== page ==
Understanding the Effect of Stochasticity in Policy Optimization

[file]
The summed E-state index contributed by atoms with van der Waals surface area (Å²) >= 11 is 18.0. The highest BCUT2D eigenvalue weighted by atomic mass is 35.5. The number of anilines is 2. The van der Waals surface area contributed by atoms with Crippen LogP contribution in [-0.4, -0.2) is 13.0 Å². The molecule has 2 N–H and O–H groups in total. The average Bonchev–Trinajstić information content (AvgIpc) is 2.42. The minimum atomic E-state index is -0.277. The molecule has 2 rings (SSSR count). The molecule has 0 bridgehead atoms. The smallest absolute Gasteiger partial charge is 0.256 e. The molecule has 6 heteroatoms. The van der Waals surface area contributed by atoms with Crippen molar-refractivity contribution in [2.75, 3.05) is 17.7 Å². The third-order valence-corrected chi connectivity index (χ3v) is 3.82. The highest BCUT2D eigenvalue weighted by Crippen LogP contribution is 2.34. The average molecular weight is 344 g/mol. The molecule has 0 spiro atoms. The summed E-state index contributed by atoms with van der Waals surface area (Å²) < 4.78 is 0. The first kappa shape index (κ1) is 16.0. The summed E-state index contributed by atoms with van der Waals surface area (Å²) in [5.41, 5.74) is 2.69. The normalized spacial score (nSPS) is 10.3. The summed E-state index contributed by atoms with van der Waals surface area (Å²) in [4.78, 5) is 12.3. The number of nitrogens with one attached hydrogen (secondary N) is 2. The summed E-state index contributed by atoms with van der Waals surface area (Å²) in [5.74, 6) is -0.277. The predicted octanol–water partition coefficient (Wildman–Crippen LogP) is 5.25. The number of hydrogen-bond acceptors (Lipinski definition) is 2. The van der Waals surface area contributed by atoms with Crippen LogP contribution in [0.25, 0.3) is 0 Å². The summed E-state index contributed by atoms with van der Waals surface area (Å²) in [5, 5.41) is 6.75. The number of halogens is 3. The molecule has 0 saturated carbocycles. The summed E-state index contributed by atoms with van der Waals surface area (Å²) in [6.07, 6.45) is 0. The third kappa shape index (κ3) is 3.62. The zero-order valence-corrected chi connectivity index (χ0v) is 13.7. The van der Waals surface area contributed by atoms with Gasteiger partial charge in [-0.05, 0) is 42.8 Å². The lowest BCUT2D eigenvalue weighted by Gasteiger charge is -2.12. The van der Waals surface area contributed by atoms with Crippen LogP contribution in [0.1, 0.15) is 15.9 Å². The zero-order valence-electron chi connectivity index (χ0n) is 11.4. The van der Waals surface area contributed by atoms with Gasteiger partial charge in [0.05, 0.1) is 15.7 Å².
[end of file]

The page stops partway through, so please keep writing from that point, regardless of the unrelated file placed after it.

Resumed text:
We study stochastic policy optimization in the on-policy case and make the following four contributions. First, we show that the ordering of optimization algorithms by their efficiency gets reversed when they have or they not to the true gradient information. In particular, this finding implies that, unlike in the true gradient scenario, geometric information cannot be easily exploited without detrimental consequences in stochastic policy optimization. Second, to explain these findings we introduce the concept of \textit{committal rate} for stochastic policy optimization, and show that this can serve as a criterion for determining almost sure convergence to global optimality. Third, we show that if there is no external mechanism that allows an algorithm to determine the difference between optimal and sub-optimal actions using only on-policy samples, then there must be an inherent trade-off between exploiting geometry to accelerate convergence versus achieving optimality almost surely. That is, an algorithm either converges to a globally optimal policy with probability $1$ but at a rate no better than $O(1/t)$, or it achieves a faster than $O(1/t)$ convergence rate but then must fail to converge to the globally optimal deterministic policy with some positive probability. Finally, we use our committal rate theory to explain why practical policy optimization methods are sensitive to random initialization, and how an ensemble method with parallelism can be guaranteed to achieve near-optimal solutions with high probability.